Out with the Old, In with the Old In recent years, China’s capital and most populous city has undergone a massive building boom. Many of its historic neighborhoods have been bulldozed to make way for high-rise apartments, office towers and shopping malls.
But, in a twist on the “out-with-the-old, in-with-the-new” trend, Chinese officials are now planning to demolish traditional neighborhoods of hutongs in order to rebuild public squares and restore them to their 18th-century Qing Dynasty appearance.
What is the definition of a hutong? The word means “water well” and dates back to the Yuan Dynasty (1271-1368). It is the Mongolian name given to a lane, alley or street. Hutongs were spread across much of central Beijing for centuries. However, these symbols of the city’s cultural heritage began disappearing in 1949 — following the Communist revolution — as Beijing expanded and became more industralized.
What is the culture of a hutong? In the past, Beijing was composed of hundreds of lanes and courtyards around the Forbidden City that stretched out in all directions. When viewed from the air they resembled a chessboard with gardens and open areas for chats with friends and neighbors. In the early fifties there were 3,000 hutongs — now there are 1,000. The longest hutong stretches four miles while the shortest is 82 feet.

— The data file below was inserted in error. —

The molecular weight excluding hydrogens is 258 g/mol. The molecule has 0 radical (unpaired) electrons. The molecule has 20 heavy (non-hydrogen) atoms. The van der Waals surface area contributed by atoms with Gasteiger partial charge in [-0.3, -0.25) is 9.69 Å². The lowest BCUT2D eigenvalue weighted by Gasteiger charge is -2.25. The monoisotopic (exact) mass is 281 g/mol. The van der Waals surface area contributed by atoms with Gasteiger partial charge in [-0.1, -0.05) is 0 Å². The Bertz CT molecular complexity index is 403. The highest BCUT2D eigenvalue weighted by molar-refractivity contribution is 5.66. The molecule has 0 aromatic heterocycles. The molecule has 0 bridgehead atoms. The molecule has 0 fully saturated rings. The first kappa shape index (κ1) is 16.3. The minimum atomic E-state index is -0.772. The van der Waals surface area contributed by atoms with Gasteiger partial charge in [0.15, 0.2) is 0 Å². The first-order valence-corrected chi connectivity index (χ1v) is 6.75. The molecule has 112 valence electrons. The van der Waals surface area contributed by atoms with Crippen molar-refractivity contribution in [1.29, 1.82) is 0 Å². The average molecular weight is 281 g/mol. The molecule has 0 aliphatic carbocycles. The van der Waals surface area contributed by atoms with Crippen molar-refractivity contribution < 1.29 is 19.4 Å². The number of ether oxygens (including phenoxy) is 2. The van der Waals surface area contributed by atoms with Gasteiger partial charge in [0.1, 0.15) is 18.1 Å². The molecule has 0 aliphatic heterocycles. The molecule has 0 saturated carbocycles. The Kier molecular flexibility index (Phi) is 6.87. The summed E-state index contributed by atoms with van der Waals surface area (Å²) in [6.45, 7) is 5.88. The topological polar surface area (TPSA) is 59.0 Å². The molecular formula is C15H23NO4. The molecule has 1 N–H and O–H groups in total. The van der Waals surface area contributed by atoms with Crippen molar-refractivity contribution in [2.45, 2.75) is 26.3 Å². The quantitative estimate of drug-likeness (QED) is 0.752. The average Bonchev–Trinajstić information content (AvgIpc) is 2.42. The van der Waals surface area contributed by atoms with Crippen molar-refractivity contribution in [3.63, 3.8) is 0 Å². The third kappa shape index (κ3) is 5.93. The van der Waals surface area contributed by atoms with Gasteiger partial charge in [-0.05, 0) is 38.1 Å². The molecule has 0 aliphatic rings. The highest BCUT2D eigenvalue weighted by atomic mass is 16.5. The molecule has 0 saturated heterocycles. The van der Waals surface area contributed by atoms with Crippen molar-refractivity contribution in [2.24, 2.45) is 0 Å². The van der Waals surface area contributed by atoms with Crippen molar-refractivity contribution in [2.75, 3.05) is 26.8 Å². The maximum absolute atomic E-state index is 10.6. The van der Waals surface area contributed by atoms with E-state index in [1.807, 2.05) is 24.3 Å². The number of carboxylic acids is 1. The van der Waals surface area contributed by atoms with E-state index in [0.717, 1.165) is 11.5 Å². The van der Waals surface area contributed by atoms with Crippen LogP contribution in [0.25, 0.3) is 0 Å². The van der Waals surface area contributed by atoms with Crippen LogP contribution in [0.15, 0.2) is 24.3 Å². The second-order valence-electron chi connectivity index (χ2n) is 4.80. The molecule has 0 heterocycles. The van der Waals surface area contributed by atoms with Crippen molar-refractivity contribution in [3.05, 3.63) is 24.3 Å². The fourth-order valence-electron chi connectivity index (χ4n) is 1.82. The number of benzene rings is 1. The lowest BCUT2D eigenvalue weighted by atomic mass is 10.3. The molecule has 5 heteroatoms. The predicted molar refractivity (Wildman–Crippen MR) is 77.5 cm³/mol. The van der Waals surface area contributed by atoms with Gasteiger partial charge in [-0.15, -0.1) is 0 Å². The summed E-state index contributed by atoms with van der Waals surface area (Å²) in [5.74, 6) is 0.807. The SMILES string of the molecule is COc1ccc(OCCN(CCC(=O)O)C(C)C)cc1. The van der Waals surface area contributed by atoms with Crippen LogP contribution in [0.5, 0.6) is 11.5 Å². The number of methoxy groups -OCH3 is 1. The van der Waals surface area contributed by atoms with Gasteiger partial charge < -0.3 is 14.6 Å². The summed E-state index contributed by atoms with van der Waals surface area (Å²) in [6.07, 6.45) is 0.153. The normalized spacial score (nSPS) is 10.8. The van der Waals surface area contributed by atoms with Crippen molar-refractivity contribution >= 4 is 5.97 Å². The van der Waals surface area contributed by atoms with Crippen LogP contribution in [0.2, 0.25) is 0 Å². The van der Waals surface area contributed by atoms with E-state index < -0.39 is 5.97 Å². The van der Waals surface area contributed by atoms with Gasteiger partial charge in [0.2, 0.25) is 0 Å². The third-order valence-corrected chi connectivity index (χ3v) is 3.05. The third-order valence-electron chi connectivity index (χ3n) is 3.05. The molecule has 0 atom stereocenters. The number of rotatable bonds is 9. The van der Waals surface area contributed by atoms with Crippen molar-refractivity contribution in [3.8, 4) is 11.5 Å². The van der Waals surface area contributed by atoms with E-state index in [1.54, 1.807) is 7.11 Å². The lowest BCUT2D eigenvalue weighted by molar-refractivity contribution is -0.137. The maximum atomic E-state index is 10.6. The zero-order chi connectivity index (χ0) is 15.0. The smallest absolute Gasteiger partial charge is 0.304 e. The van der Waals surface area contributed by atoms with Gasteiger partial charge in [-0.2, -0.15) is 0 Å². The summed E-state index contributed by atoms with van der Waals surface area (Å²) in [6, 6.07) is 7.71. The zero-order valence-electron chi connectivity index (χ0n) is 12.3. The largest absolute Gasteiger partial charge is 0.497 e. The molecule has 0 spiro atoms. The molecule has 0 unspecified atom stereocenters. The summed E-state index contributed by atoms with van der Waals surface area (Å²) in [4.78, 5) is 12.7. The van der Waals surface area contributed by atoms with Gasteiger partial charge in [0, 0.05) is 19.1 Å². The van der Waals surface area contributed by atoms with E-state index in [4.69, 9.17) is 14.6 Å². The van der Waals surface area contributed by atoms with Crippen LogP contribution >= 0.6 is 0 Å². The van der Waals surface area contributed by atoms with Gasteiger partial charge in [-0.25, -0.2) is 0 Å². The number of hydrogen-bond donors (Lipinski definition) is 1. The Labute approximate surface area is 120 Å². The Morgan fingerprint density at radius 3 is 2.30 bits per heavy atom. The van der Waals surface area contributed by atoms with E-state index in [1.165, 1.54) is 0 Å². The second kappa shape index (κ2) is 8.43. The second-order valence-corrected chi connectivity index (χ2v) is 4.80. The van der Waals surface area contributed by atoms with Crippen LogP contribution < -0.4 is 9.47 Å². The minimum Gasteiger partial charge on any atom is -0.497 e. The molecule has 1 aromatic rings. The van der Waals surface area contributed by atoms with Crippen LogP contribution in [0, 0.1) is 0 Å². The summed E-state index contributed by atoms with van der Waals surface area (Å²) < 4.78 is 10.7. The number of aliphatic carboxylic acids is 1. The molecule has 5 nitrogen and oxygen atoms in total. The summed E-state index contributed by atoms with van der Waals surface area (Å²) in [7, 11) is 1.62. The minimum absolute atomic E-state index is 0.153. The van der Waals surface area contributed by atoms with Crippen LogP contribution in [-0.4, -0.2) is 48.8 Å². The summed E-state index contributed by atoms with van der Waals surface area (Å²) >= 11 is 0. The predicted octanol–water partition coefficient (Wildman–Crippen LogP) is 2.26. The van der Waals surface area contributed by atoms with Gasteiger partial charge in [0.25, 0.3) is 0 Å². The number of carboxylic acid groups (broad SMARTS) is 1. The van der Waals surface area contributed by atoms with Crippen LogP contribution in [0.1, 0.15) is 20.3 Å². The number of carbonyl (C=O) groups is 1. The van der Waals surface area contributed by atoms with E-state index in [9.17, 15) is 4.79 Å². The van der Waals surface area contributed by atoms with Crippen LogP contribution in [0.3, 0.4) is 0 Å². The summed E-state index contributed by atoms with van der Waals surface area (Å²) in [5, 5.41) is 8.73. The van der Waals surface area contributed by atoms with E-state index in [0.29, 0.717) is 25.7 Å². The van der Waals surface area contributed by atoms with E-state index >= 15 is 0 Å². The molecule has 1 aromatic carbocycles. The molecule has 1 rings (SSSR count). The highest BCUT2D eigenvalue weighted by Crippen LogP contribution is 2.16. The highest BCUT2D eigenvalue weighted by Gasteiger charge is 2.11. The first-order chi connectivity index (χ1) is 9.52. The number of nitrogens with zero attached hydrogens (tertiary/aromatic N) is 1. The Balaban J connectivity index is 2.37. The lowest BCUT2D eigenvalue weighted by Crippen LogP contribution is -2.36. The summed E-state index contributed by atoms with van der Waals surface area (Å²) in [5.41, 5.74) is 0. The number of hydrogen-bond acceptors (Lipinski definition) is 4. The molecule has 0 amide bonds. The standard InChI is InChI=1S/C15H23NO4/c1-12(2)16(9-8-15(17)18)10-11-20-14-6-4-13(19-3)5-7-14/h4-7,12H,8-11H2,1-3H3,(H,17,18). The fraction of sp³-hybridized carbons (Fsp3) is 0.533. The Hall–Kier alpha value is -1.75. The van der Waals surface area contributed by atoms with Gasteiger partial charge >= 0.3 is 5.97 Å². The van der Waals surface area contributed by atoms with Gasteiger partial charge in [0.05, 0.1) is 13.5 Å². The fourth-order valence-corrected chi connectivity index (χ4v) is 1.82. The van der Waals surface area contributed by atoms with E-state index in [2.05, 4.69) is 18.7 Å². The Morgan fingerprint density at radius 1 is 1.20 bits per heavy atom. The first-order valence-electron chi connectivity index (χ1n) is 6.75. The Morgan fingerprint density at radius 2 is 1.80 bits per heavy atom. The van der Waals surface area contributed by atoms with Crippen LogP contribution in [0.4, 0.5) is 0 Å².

What is it like to live in a hutong? A report by Clarissa Sebag-Montefiore for The New York Times, describes the harrowing experience of listening to sledgehammers knocking down buildings. She says, “My courtyard home in the heart of Beijing has a view of the Drum Tower. For years, the government has proposed leveling this area and the neighboring Bell Tower.”
In disbelief, she adds, “The latest plan is to restore the square to its original appearance, as laid out on 18th-century Qing Dynasty maps. This is what happened with Qianmen Street, which was demolished and reopened in 2008, and now boasts faux late Qing Dynasty facades, a concrete tree and a fake tram.”
What is it like to upgrade a hutong? According to Simon Rabinovitch, the Beijing correspondent for the Financial Times, renovating an old courtyard house can be quite an experience. He writes, “I moved into my hutong in 2008. It consisted of four rooms with concrete floors and little else for $400 a month. Luckily, the landlord was willing to cover renovation costs as long as I agreed to a higher rent and a long-term lease.” He goes on to say that his greatest challenge was to convince the landlord that it was not a good idea to put the bathroom and the kitchen in the same room.
How can a visitor experience a hutong? If one wants to see an authentic hutong, the South Gong and Drum Lane is renowned for its 800-year history. This is the most complete alley of traditional courtyard dwellings in Beijing. It welcomes guests with both an old appearance and the new culture of China and the West.